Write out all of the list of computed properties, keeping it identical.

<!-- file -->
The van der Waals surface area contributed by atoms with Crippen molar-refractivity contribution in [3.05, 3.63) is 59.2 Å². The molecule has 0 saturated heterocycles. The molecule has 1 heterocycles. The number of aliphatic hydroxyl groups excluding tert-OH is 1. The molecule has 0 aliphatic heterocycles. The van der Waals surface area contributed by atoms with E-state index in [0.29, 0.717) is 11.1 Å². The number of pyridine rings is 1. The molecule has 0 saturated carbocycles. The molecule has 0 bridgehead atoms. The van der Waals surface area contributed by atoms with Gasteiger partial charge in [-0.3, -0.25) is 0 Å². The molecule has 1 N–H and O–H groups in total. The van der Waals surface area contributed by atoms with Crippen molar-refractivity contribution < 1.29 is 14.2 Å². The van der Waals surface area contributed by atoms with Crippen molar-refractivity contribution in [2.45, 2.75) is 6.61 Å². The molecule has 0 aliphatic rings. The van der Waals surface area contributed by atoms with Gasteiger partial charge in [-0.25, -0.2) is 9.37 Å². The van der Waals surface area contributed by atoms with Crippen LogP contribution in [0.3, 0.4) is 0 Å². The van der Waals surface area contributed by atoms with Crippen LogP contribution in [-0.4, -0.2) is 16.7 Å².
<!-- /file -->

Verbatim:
The van der Waals surface area contributed by atoms with Crippen molar-refractivity contribution in [3.05, 3.63) is 59.2 Å². The molecule has 0 saturated heterocycles. The molecule has 1 heterocycles. The number of aliphatic hydroxyl groups excluding tert-OH is 1. The molecule has 0 aliphatic heterocycles. The van der Waals surface area contributed by atoms with E-state index in [0.29, 0.717) is 11.1 Å². The number of pyridine rings is 1. The molecule has 0 saturated carbocycles. The molecule has 0 bridgehead atoms. The van der Waals surface area contributed by atoms with Gasteiger partial charge in [-0.3, -0.25) is 0 Å². The molecule has 1 N–H and O–H groups in total. The van der Waals surface area contributed by atoms with Crippen molar-refractivity contribution < 1.29 is 14.2 Å². The van der Waals surface area contributed by atoms with Crippen molar-refractivity contribution in [2.45, 2.75) is 6.61 Å². The molecule has 0 aliphatic rings. The van der Waals surface area contributed by atoms with Gasteiger partial charge in [-0.25, -0.2) is 9.37 Å². The van der Waals surface area contributed by atoms with Crippen LogP contribution in [0.3, 0.4) is 0 Å². The van der Waals surface area contributed by atoms with Crippen LogP contribution in [-0.4, -0.2) is 16.7 Å².